Learn to Program Using Python: Indirection
Something for everyone
Beginners start at the beginning, and experienced programmers jump in further along. Learn to Program using Python: Lesson 1, Getting Started provides an overall description of this online programming course. (You will find a consolidated index to all of my Python, Java, and XML tutorials on my website.)
Previous lessons have illustrated
- How to create (pack) a tuple.
- How to access a tuple item using indexing.
- How to slice a tuple.
- How to nest tuples.
- How to create empty tuples.
- How to create single-item tuples.
- How to unpack a tuple
- How to use a numeric index to access the items in nested tuples.
- How to combine indexing and slicing to access groups of items in nested tuples.
This lesson will teach you how to use indirection to modify the value of an object referred to by a tuple item.
Look in the mailbox
Indirection works something like a party game that I recall from my childhood.
An adult would tell the children to go look in the mailbox. When they did, they would find a note telling them to go look in the kitchen cabinet. There they would find a note telling them to go look under the bed. This process might continue through several more notes until finally they would find a note telling them to look on the back porch. There they would find a box full of goodies.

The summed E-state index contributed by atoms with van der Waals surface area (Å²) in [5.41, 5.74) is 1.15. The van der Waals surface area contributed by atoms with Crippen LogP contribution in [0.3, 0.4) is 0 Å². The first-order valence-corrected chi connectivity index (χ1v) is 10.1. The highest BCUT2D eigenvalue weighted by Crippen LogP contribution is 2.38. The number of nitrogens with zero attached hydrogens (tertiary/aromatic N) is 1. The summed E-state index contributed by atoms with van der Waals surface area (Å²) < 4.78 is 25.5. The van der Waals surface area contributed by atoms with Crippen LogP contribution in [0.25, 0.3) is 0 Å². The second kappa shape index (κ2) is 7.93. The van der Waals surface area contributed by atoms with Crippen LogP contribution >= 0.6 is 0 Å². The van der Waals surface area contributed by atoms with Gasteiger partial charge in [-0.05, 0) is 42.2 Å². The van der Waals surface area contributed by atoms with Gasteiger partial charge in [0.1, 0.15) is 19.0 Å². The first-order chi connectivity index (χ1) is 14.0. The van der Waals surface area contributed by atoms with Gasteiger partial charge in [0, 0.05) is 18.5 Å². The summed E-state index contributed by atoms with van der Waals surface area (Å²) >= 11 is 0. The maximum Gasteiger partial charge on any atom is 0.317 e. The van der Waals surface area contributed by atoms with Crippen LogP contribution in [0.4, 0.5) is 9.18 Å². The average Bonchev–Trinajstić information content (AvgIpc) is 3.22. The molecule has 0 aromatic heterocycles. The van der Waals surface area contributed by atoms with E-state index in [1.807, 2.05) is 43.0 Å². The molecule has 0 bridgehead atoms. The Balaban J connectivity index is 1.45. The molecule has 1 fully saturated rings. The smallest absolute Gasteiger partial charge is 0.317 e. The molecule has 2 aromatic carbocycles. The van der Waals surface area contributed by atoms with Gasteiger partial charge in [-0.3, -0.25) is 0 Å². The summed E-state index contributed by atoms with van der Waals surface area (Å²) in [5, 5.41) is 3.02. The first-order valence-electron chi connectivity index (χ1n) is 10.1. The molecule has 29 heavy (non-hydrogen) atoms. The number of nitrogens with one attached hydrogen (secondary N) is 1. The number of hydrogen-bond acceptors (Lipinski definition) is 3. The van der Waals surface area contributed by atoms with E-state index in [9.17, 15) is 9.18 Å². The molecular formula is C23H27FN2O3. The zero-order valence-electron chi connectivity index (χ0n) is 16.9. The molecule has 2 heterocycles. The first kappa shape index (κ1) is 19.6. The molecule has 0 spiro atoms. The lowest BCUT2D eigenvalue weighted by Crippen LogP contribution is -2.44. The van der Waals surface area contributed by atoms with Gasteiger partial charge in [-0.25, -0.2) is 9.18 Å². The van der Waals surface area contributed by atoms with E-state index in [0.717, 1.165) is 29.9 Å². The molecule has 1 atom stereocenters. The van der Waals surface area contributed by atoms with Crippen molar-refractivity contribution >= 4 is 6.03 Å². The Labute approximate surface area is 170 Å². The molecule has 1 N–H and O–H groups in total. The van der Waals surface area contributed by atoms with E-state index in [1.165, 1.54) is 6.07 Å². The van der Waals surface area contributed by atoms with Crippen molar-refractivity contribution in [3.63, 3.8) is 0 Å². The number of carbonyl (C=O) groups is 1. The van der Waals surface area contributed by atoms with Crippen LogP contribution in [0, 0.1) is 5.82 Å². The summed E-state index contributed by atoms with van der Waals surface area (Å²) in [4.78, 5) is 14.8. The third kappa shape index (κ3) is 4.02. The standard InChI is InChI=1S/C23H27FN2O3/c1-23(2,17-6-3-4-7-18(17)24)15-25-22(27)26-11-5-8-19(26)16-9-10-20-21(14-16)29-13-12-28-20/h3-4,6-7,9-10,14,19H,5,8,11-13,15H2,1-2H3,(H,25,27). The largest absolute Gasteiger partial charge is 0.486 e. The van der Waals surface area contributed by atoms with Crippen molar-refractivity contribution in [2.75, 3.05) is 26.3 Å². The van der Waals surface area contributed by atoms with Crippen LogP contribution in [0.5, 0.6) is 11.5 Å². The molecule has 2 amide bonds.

Modern languages use indirection
Most modern programming languages make use of indirection in some form or another, and Python is no exception. Figure 1 contains a Python code fragment that illustrates the children's game mentioned above:
underTheBed = "Back Porch" kitchenCabinet = underTheBed mailbox = kitchenCabinet print mailbox
Figure 1 The Children's Game
In this simple example, the variable (area of memory) known as mailbox contains a reference or pointer to the variable known as kitchenCabinet.
The variable known as kitchenCabinet contains a reference or pointer to the variable known as underTheBed.
The variable known as underTheBed contains a reference to a string object, which in turn identifies the Back Porch as the end of the path.
Traversing the path
Fortunately, unlike children playing the party game, Python programmers are not required to traverse the path one step at a time. In this example, the print statement shown in the last line will cause the entire path to be traversed and the printed output will be:
Why is this called indirection?
This process is called indirection because the final objective is attained through an indirect path rather than a direct path.
Listing 9, near the end of the lesson, shows a Python script that:
- Creates and displays a simple list containing three integer values.
- Modifies the value stored at index value 1 in the list and displays the modified list.
- Creates and displays a simple tuple containing the list.
- Modifies a value stored in the list, which is referred to by an item in the tuple.
- Displays the tuple with the modified list value.
- Attempts unsuccessfully to modify the value of an item in the tuple